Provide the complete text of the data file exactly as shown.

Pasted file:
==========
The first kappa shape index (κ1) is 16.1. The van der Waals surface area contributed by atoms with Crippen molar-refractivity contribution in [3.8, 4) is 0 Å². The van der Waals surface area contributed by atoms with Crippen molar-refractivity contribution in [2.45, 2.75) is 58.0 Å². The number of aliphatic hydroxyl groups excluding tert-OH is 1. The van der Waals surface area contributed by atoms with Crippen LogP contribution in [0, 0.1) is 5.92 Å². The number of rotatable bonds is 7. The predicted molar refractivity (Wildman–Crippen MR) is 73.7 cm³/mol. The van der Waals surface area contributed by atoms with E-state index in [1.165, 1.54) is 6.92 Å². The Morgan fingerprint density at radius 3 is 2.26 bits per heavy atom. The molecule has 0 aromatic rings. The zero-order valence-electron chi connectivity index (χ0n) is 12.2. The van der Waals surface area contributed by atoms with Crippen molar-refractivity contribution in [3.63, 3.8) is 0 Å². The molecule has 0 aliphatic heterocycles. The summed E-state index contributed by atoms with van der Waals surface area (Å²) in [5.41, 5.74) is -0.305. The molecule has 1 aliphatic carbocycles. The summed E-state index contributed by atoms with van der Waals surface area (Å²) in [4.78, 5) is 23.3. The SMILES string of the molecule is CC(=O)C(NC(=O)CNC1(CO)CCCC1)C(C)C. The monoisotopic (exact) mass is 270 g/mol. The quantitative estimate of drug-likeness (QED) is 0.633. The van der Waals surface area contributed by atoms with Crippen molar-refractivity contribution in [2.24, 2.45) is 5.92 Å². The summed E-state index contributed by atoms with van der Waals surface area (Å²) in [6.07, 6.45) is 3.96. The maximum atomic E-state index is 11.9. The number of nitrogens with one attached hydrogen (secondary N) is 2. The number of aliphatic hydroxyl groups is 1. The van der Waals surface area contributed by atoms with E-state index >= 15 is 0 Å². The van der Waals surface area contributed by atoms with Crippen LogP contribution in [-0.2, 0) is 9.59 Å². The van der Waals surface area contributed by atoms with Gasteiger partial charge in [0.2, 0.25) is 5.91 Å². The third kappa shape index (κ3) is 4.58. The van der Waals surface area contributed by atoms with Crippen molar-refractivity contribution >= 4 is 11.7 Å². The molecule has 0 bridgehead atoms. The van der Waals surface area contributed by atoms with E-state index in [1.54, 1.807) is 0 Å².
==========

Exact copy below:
The first kappa shape index (κ1) is 16.1. The van der Waals surface area contributed by atoms with Crippen molar-refractivity contribution in [3.8, 4) is 0 Å². The van der Waals surface area contributed by atoms with Crippen molar-refractivity contribution in [2.45, 2.75) is 58.0 Å². The number of aliphatic hydroxyl groups excluding tert-OH is 1. The van der Waals surface area contributed by atoms with Crippen LogP contribution in [0, 0.1) is 5.92 Å². The number of rotatable bonds is 7. The predicted molar refractivity (Wildman–Crippen MR) is 73.7 cm³/mol. The van der Waals surface area contributed by atoms with E-state index in [1.165, 1.54) is 6.92 Å². The Morgan fingerprint density at radius 3 is 2.26 bits per heavy atom. The molecule has 0 aromatic rings. The zero-order valence-electron chi connectivity index (χ0n) is 12.2. The van der Waals surface area contributed by atoms with Crippen molar-refractivity contribution in [3.63, 3.8) is 0 Å². The molecule has 0 aliphatic heterocycles. The summed E-state index contributed by atoms with van der Waals surface area (Å²) in [5.41, 5.74) is -0.305. The molecule has 1 aliphatic carbocycles. The summed E-state index contributed by atoms with van der Waals surface area (Å²) in [4.78, 5) is 23.3. The SMILES string of the molecule is CC(=O)C(NC(=O)CNC1(CO)CCCC1)C(C)C. The monoisotopic (exact) mass is 270 g/mol. The quantitative estimate of drug-likeness (QED) is 0.633. The van der Waals surface area contributed by atoms with Crippen molar-refractivity contribution in [2.24, 2.45) is 5.92 Å². The summed E-state index contributed by atoms with van der Waals surface area (Å²) in [6.07, 6.45) is 3.96. The maximum atomic E-state index is 11.9. The number of nitrogens with one attached hydrogen (secondary N) is 2. The number of aliphatic hydroxyl groups is 1. The van der Waals surface area contributed by atoms with E-state index >= 15 is 0 Å². The van der Waals surface area contributed by atoms with Crippen LogP contribution in [-0.2, 0) is 9.59 Å². The van der Waals surface area contributed by atoms with Gasteiger partial charge in [0.2, 0.25) is 5.91 Å². The third kappa shape index (κ3) is 4.58. The van der Waals surface area contributed by atoms with Crippen molar-refractivity contribution >= 4 is 11.7 Å². The molecule has 0 bridgehead atoms. The van der Waals surface area contributed by atoms with E-state index in [1.54, 1.807) is 0 Å².